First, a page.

There must be a meaningful relationship between or among charges before they can be tried together. In other words, the crimes must be linked in some significant way. Whether acts or transactions are connected is considered in an episodic sense. Courts may consider whether the acts or transactions are temporally or geographically associated, the nature of the crimes, and the manner in which they are committed.

Fletcher v. State, 168 So.3d 186, 202 (Fla.2015) (internal citations omitted).

“The danger of improper consolidation lies in the fact that evidence relating to one crime may have the effect of bolstering the proof of the other.” Sule v. State, 968 So.2d 99, 104 (Fla. 4th DCA 2007). Therefore, on a motion to consolidate, a defendant's right to a fair trial takes precedent over any other relevant consideration, such as “practicality, efficiency, expense, convenience, and judicial economy.” Fletcher, 168 So.3d at 203.

In the instant case, the trial court granted consolidation based on its conclusion that, although involving different victims and mechanisms of identity theft, the thefts of Victim 1 and Victim 2's identities were connected in the sense that they both used the fictitious purchase of Appellant's company, Mountain Candle Works, to perpetuate the theft.

In State v. Varnum, 991 So.2d 918, 919 (Fla. 4th DCA 2008), we considered the issue of whether charges against a mobile home salesman for grand theft and uttering a forged instrument based on the salesman's alteration of a purchase contract for the purpose of obtaining an undue payout from the purchaser's lender were “related” to grand theft charges stemming from the salesman's fraudulent retention of other victims' purchase deposits. We concluded that they were not because:

[T]he [contract alteration] case arose out of a similar but temporally separate episode, which is connected to [the retention of deposits] case only by similar circumstances and [the defendant's] alleged guilt in all instances. Furthermore, the nature and manner of the alleged offenses differ. In the [contract alteration] case, the State alleged that [defendant] committed grand theft by forging a home purchase agreement to obtain an undue payout from the lender. By contrast, in the [retention of deposits] case, the State alleges that [the defendant] committed grand theft by robbing unwitting purchasers of their down payments for homes that he promised but never delivered.

Id. at 921.

Here, the two cases against Appellant arise out of similar circumstances—identity theft using Mountain Candle Works as a conduit—and are connected by Appellant's alleged guilt. However, the actual identity theft and ensuing grand thefts were quite different. They involved two different and unrelated victims whose identities were stolen in different manners and at different times. Victim 1's identity was stolen when he applied for vehicle financing while Victim 2's identity was stolen after his wallet was taken from his car. The victims' identities were also used in different manners. Victim 1's information was used to obtain a business line of credit through a loan broker and Victim 2's information was used to open credit cards via online applications. Applying our holding in Varnum to the instant case, the charges pertaining to Victim 1 and Victim 2 fail to satisfy the “related” test set forth in Rule 3.151. Varnum, 991 So.2d at 921.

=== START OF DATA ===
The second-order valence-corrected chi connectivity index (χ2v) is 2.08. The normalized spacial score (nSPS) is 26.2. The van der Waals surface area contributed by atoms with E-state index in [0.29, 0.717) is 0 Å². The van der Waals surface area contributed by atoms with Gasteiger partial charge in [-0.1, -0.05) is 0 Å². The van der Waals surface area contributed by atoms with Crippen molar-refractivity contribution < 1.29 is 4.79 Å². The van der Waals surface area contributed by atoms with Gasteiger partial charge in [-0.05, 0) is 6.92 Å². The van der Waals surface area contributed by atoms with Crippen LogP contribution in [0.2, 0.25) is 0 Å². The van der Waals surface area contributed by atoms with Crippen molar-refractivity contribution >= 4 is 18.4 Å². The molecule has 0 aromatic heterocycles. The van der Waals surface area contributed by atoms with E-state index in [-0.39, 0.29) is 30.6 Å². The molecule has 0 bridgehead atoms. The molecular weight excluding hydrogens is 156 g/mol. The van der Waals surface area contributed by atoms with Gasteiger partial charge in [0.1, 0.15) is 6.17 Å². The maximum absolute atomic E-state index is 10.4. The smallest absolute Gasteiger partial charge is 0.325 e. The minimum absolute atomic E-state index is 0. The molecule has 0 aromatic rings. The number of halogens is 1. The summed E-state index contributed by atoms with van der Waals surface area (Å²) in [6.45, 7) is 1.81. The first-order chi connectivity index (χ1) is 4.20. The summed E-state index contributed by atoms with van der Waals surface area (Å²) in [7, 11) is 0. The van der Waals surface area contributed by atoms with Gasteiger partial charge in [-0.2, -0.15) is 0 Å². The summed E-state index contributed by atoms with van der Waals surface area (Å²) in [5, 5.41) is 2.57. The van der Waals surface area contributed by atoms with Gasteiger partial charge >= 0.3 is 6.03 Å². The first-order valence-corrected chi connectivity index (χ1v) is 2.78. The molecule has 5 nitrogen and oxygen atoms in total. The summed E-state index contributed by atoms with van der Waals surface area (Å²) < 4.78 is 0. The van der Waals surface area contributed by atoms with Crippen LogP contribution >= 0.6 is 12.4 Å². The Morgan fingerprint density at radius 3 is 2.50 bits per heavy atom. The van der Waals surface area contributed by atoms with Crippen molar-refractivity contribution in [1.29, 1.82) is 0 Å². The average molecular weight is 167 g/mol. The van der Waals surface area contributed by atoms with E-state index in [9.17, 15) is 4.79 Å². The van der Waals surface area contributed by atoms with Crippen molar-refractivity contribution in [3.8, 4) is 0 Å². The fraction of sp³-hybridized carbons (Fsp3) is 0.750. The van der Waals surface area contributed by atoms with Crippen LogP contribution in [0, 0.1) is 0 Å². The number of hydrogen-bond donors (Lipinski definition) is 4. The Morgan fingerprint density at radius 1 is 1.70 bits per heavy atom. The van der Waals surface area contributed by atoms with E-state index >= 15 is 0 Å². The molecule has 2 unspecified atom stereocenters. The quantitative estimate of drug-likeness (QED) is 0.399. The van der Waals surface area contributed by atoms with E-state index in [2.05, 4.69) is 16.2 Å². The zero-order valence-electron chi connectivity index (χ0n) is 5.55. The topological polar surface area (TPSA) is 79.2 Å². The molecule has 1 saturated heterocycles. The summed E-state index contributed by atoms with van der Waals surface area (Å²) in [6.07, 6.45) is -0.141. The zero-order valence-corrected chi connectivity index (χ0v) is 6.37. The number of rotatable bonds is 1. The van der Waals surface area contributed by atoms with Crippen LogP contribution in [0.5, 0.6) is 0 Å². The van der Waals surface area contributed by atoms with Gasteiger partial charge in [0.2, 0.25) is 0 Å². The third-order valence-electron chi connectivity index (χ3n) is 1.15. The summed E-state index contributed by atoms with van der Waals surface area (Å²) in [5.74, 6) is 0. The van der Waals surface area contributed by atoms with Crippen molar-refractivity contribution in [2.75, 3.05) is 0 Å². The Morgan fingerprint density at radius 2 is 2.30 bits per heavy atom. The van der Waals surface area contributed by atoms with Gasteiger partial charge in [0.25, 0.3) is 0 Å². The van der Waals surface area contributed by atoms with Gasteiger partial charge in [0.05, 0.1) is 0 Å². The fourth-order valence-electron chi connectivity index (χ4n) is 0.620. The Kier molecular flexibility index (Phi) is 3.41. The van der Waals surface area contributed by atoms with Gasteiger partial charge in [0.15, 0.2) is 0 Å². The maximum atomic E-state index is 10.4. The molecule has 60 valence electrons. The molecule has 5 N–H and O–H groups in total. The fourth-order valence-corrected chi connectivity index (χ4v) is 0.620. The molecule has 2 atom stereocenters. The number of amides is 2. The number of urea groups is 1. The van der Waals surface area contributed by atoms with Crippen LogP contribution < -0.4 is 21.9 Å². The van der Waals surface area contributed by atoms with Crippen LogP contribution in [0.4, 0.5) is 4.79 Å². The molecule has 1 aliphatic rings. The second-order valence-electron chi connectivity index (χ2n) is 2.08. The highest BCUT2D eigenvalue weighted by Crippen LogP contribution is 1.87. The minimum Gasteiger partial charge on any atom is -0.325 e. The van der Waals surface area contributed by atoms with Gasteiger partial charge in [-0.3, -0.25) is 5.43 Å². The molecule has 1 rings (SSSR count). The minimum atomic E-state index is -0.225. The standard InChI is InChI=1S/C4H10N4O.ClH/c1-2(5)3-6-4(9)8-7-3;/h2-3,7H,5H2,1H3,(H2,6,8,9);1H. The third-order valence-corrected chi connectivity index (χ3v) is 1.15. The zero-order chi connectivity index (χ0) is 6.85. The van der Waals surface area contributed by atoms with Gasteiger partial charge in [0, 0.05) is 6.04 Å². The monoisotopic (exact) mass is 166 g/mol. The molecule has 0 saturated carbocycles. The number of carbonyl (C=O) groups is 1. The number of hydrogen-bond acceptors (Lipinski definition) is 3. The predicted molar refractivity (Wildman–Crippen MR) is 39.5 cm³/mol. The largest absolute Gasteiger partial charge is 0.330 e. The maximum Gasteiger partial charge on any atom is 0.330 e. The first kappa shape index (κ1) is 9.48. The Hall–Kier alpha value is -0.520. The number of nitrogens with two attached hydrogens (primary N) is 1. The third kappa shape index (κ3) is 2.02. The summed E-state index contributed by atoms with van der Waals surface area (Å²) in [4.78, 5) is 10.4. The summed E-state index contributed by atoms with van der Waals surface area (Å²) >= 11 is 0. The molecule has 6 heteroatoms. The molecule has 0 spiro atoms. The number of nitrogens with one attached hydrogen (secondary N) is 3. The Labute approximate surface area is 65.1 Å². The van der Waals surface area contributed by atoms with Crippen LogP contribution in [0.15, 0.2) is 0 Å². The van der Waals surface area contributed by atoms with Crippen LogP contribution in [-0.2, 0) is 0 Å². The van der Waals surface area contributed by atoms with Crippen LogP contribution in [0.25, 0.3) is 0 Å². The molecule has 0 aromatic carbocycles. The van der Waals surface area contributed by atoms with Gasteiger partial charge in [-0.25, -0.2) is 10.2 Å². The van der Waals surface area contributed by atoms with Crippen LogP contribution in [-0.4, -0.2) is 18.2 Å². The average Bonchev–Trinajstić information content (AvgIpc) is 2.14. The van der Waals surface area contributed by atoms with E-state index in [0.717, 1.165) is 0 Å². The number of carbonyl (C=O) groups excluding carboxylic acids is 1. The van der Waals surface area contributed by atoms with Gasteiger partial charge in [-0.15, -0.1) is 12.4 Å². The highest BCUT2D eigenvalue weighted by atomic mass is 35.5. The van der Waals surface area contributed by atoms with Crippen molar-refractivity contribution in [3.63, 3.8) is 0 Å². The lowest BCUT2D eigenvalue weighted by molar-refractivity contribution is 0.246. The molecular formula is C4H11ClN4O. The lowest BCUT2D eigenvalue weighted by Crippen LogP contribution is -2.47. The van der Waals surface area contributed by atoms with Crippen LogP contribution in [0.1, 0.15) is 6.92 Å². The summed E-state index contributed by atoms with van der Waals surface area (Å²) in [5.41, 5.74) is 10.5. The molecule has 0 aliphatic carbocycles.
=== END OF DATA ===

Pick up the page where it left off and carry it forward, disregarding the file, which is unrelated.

As the charges were not sufficiently related, we next address whether Appellant was prejudiced enough to warrant a new trial. Highlighting the prejudice that results from improper consolidation, the Florida Supreme Court explained:

While the testimony in one case standing alone may be insufficient to convince a jury of the defendant's guilt, evidence that the defendant may also have committed another crime can have the effect of tipping the scales. Therefore, the court must be careful that there is a meaningful relationship between the charges of two separate crimes before permitting them to be tried together.

Crossley v. State, 596 So.2d 447, 450 (Fla.1992).

Appellant's theory of the case was that his co-defendant orchestrated the whole scheme unbeknownst to Appellant. Appellant maintained that his co-defendant used Appellant and his business to perpetuate fraud, all the while leading Appellant to believe the victims were legitimately purchasing his business. To rebut Appellant's theory, the State presented circumstantial evidence establishing that Appellant stole Victim 1's information during Victim 1's purchase of a vehicle from Appellant. However, as to Victim 2, there is no such evidence implicating Appellant. Accordingly, Appellant was prejudiced by the consolidation because the evidence as to the Victim 1 charges may have had the effect of tipping the scales against Appellant with regard to the Victim 2 charges.

Based on the foregoing, we reverse and remand with instructions that Appellant be retried separately for the offenses he was convicted of in each case.3

Reversed and remanded for separate trial as to each set of charges.


1.  Appellant also argues that: (1) the court erred in denying Appellant's motion for judgment of acquittal; and (2) Appellant's convictions for fraudulent use of personal identification and grand theft relating to the same victim violate double jeopardy. We find no merit to these claims.

2.  Improper consolidation was not raised as an issue in co-defendant's appeal.

3.  Appellant cannot be retried on the offenses he was acquitted of pertaining to Victim 2 as this would violate principles of double jeopardy. Moody v. State, 931 So.2d 177, 180 (Fla. 2d DCA 2006).


LEVINE and FORST, JJ., concur.